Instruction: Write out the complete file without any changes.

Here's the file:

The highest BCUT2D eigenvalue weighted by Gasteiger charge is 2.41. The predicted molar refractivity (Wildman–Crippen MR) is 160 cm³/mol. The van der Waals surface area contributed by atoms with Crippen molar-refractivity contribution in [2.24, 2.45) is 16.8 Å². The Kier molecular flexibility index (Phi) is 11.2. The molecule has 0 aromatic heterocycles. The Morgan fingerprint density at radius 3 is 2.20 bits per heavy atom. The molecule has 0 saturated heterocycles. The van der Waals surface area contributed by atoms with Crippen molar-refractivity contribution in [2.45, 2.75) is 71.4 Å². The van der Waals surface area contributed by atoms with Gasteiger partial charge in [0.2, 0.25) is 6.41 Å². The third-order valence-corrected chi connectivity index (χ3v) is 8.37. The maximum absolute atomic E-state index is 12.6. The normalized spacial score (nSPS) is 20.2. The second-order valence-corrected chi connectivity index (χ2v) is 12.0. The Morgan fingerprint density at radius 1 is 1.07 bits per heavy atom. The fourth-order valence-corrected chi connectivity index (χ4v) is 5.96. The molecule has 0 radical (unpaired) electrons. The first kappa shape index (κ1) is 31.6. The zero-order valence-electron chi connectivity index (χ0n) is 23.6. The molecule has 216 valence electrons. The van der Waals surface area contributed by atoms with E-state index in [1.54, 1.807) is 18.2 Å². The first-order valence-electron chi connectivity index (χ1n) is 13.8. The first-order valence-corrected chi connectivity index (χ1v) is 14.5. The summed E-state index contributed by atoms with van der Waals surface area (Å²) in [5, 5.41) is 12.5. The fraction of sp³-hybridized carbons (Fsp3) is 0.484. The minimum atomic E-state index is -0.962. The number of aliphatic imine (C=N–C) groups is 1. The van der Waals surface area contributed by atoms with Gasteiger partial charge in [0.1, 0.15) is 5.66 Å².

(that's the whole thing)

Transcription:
The highest BCUT2D eigenvalue weighted by Gasteiger charge is 2.41. The predicted molar refractivity (Wildman–Crippen MR) is 160 cm³/mol. The van der Waals surface area contributed by atoms with Crippen molar-refractivity contribution in [2.24, 2.45) is 16.8 Å². The Kier molecular flexibility index (Phi) is 11.2. The molecule has 0 aromatic heterocycles. The Morgan fingerprint density at radius 3 is 2.20 bits per heavy atom. The molecule has 0 saturated heterocycles. The van der Waals surface area contributed by atoms with Crippen molar-refractivity contribution in [2.45, 2.75) is 71.4 Å². The van der Waals surface area contributed by atoms with Gasteiger partial charge in [0.2, 0.25) is 6.41 Å². The third-order valence-corrected chi connectivity index (χ3v) is 8.37. The maximum absolute atomic E-state index is 12.6. The normalized spacial score (nSPS) is 20.2. The second-order valence-corrected chi connectivity index (χ2v) is 12.0. The Morgan fingerprint density at radius 1 is 1.07 bits per heavy atom. The fourth-order valence-corrected chi connectivity index (χ4v) is 5.96. The molecule has 0 radical (unpaired) electrons. The first kappa shape index (κ1) is 31.6. The zero-order valence-electron chi connectivity index (χ0n) is 23.6. The molecule has 216 valence electrons. The van der Waals surface area contributed by atoms with E-state index in [1.54, 1.807) is 18.2 Å². The first-order valence-electron chi connectivity index (χ1n) is 13.8. The first-order valence-corrected chi connectivity index (χ1v) is 14.5. The summed E-state index contributed by atoms with van der Waals surface area (Å²) in [5, 5.41) is 12.5. The fraction of sp³-hybridized carbons (Fsp3) is 0.484. The minimum atomic E-state index is -0.962. The number of aliphatic imine (C=N–C) groups is 1. The van der Waals surface area contributed by atoms with Gasteiger partial charge in [0.1, 0.15) is 5.66 Å².